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The challenges of a UI designer designing their own Business Card

Even though most of us work in paperless offices, the business card is still a vital element of a business. If you work as UI designer and haven’t got a card that you can hand out to prospective clients, you’re missing out a vital opportunity — to give a client a first impression on your work. Also, the process of sharing a real, physical card with another person creates a more memorable experience than sharing an email or phone number.

Designing business cards might seem like a simple task. But in reality, many UI designers have challenges when working on their business cards. With limited knowledge of print design, they end up with cards that look cluttered.

In this article, we’ll discuss how to apply UI design skills to design a perfect business card.

Get the basics right

It might seem obvious, but it’s worth mentioning that a business card is a piece of printed material. Because of this, it’s essential to apply the basic principles of paper-based design to business cards:

  • Choose a proper resolution. If you work in a a raster graphics editor such as Adobe Photoshop, it’s better to choose 300dpi resolution; this resolution prevents your card from looking pixelated. But it’s much better to work in vector editors such as Adobe Illustrator because it will be much easier to achieve the crispest text.
  • Use commonly-accepted size. The size of a business card can vary depending on where you are in the world. Here are a few common standards:
    • North American Standard is 3.5 × 2 in. (88.9 × 50.8 mm)
    • European Standard: 3.346 × 2.165 in. (85 × 55 mm)
    • Oceania Standard: 3.54 × 2.165 in. (90 × 55 mm)
  • Make sure your card stack well with other cards. It might be tempting to create a unique shape for your business card but in most cases it’s better to prevent that temptation. As many UX/UI designers know, consistency helps improve user experience. So don’t try to stand out from the crowd by using non-standard shapes such as Hexagon.
  • Keep business card copy at least 5mm from the trim edge.
  • Prioritize legibility over all else. To maintain legibility, you want all your text to be at least 8 pts.

Step by step guide on creating a business card

When creating user interface design, UI designers follow a specific design process. While the process can vary, it usually contains the following steps - ideation, prototyping, and testing. The great thing about the UI design process is that it can be applied to any product design, not just for user interfaces.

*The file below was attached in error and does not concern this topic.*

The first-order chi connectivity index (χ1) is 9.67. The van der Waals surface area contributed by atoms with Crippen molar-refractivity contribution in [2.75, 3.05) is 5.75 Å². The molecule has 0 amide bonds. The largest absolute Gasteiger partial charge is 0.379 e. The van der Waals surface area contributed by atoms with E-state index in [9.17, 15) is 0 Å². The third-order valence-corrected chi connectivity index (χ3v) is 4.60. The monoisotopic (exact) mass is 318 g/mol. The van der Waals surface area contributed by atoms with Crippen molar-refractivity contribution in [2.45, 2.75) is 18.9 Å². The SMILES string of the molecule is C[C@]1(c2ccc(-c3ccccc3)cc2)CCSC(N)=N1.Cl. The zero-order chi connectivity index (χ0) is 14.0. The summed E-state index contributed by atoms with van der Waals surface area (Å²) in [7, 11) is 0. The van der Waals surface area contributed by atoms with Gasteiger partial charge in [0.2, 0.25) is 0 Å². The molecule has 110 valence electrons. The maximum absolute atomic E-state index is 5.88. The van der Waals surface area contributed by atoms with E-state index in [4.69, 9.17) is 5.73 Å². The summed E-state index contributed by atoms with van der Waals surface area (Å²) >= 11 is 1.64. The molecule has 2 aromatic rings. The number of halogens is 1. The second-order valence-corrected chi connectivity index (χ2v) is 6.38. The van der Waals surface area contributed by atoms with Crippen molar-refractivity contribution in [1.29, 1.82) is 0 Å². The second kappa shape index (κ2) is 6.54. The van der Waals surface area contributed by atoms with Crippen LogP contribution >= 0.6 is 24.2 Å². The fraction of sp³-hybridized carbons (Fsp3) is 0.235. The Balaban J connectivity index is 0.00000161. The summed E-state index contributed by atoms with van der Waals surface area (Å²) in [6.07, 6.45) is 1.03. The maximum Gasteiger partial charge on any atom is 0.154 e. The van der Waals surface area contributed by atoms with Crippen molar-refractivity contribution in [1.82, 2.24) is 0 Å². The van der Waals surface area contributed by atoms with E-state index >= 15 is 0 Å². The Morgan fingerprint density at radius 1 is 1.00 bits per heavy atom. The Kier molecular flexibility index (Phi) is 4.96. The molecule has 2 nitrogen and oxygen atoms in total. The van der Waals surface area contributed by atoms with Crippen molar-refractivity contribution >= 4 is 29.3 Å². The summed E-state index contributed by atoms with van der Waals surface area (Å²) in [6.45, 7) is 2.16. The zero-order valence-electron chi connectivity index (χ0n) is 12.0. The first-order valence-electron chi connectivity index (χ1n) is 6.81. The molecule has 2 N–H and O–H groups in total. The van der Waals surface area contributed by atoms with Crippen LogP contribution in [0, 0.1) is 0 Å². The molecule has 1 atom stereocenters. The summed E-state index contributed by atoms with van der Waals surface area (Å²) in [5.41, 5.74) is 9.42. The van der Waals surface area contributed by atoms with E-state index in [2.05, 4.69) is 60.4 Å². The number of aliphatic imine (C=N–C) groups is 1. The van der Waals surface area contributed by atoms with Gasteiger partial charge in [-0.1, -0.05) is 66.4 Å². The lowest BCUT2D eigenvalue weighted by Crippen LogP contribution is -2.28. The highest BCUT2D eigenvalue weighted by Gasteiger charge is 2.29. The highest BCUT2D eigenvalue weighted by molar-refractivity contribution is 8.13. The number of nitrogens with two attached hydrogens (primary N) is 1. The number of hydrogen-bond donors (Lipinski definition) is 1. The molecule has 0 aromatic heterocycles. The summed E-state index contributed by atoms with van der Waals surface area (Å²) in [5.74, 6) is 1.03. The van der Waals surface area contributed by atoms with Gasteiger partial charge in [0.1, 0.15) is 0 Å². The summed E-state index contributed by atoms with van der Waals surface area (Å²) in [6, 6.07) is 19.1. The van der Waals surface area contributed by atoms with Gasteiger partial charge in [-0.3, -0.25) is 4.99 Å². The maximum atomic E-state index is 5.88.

Working on a business card is an exciting exercise for UI designer because a business card is something that has pretty tight constraints.

Let’s see how UI designer can use their skills to create a business card.

Step 1: Ideation

Ideation is a part of a design process that creates a foundation for all other phases. That’s why designers should spend as much time as required for the idea generation before starting to design anything.

Decide what you want to include

Similar to any other projects, defining a goal should be the first step in the process of creation. Start by thinking about the critical information you want to include.

It can be tempting to put as much information on one card as possible. But it’s better to resist that temptation. Too much information will defeat the primary purpose of a business card — as a tool for effective communication.

Think about your business card as a pocket-sized billboard. What information you need to include to deliver the message? Generally, you should include only the essential information such as your name, your role and your contact information. If you’re working in an office, or prefer to consult face-to-face, you might need to include a postal address.

For my card, I decided to include my full name, physical address, email and personal site. I recommend adding all required information to the canvas. When all info is visible, it’ll be much easier to arrange it on canvas.

Nick Babich Business card workflow
Sketch!

Now when you know what information you want to include in your business card, you need to think about how you want to present it. But don’t rush to your graphical editor to create a pixel-perfect design. Before designing a business card, you should sketch it. Sketching will help you to show your information in a creative way.

Experiment and draw a few examples on physical paper or in graphics editor - try to arrange details in a few different ways. Analyze the sketches, try to create a new version from existing sketches (combine elements from the best examples). Don’t try to create a perfect design. Remember your goal at this stage is to try different approaches and see what works the best for you.

For my card, I’ve tried three different placements of the information.

Nick Babich Business card workflow
Nick Babich Business card workflow
Nick Babich Business card workflow

Step 2: Prototyping

“Perfection is achieved not when there is nothing more to add, but when there is nothing left to take away.” This quote of French writer Antoine de Saint-Exupery is a great reminder that often, less is more.

Minimalism is a prevailing trend in UI design. The idea to provide only essential UI elements and remove everything else allows designers to create remarkable interfaces. Clear, concise, design - it’s what the most people want when hiring UI designer. You can show your clients that you’re capable of creating such design in your business card.

Here are a few practical recommendations on how to achieve a minimalistic look in your business card design: